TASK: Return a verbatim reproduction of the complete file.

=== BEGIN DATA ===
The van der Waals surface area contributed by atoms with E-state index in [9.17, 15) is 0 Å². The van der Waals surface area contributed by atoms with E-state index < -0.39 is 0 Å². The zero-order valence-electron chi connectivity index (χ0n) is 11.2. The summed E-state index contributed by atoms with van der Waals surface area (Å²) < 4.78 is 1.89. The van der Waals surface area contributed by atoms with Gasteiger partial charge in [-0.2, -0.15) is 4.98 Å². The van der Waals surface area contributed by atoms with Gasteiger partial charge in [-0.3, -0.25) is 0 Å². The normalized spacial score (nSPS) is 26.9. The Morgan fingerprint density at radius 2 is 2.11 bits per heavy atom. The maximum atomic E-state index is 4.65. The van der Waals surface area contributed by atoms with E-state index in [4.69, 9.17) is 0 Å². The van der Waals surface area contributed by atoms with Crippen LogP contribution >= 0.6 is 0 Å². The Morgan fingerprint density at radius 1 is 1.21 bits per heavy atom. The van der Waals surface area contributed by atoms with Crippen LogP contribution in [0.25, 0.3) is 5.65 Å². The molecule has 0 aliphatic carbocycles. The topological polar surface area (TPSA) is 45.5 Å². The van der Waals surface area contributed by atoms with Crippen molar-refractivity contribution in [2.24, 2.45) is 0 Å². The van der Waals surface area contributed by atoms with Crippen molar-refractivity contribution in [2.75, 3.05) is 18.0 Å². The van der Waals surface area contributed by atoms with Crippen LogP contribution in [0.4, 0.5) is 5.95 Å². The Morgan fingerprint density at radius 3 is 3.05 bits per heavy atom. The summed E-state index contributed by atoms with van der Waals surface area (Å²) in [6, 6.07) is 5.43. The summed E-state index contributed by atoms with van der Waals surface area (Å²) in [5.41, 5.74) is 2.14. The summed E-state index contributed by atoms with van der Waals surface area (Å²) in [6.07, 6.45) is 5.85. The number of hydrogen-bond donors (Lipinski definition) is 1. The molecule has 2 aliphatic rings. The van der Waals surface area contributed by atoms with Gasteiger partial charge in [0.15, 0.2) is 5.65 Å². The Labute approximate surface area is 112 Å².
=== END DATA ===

The van der Waals surface area contributed by atoms with E-state index in [9.17, 15) is 0 Å². The van der Waals surface area contributed by atoms with E-state index < -0.39 is 0 Å². The zero-order valence-electron chi connectivity index (χ0n) is 11.2. The summed E-state index contributed by atoms with van der Waals surface area (Å²) < 4.78 is 1.89. The van der Waals surface area contributed by atoms with Gasteiger partial charge in [-0.2, -0.15) is 4.98 Å². The van der Waals surface area contributed by atoms with Gasteiger partial charge in [-0.3, -0.25) is 0 Å². The normalized spacial score (nSPS) is 26.9. The Morgan fingerprint density at radius 2 is 2.11 bits per heavy atom. The maximum atomic E-state index is 4.65. The van der Waals surface area contributed by atoms with E-state index in [4.69, 9.17) is 0 Å². The van der Waals surface area contributed by atoms with Crippen LogP contribution >= 0.6 is 0 Å². The Morgan fingerprint density at radius 1 is 1.21 bits per heavy atom. The van der Waals surface area contributed by atoms with Crippen LogP contribution in [0.25, 0.3) is 5.65 Å². The molecule has 0 aliphatic carbocycles. The topological polar surface area (TPSA) is 45.5 Å². The van der Waals surface area contributed by atoms with Crippen molar-refractivity contribution in [2.24, 2.45) is 0 Å². The van der Waals surface area contributed by atoms with Crippen molar-refractivity contribution in [2.75, 3.05) is 18.0 Å². The van der Waals surface area contributed by atoms with Crippen LogP contribution in [0.4, 0.5) is 5.95 Å². The Morgan fingerprint density at radius 3 is 3.05 bits per heavy atom. The summed E-state index contributed by atoms with van der Waals surface area (Å²) in [6, 6.07) is 5.43. The summed E-state index contributed by atoms with van der Waals surface area (Å²) in [5.41, 5.74) is 2.14. The summed E-state index contributed by atoms with van der Waals surface area (Å²) in [6.07, 6.45) is 5.85. The number of hydrogen-bond donors (Lipinski definition) is 1. The molecule has 2 aliphatic rings. The van der Waals surface area contributed by atoms with Gasteiger partial charge in [0.15, 0.2) is 5.65 Å². The Labute approximate surface area is 112 Å².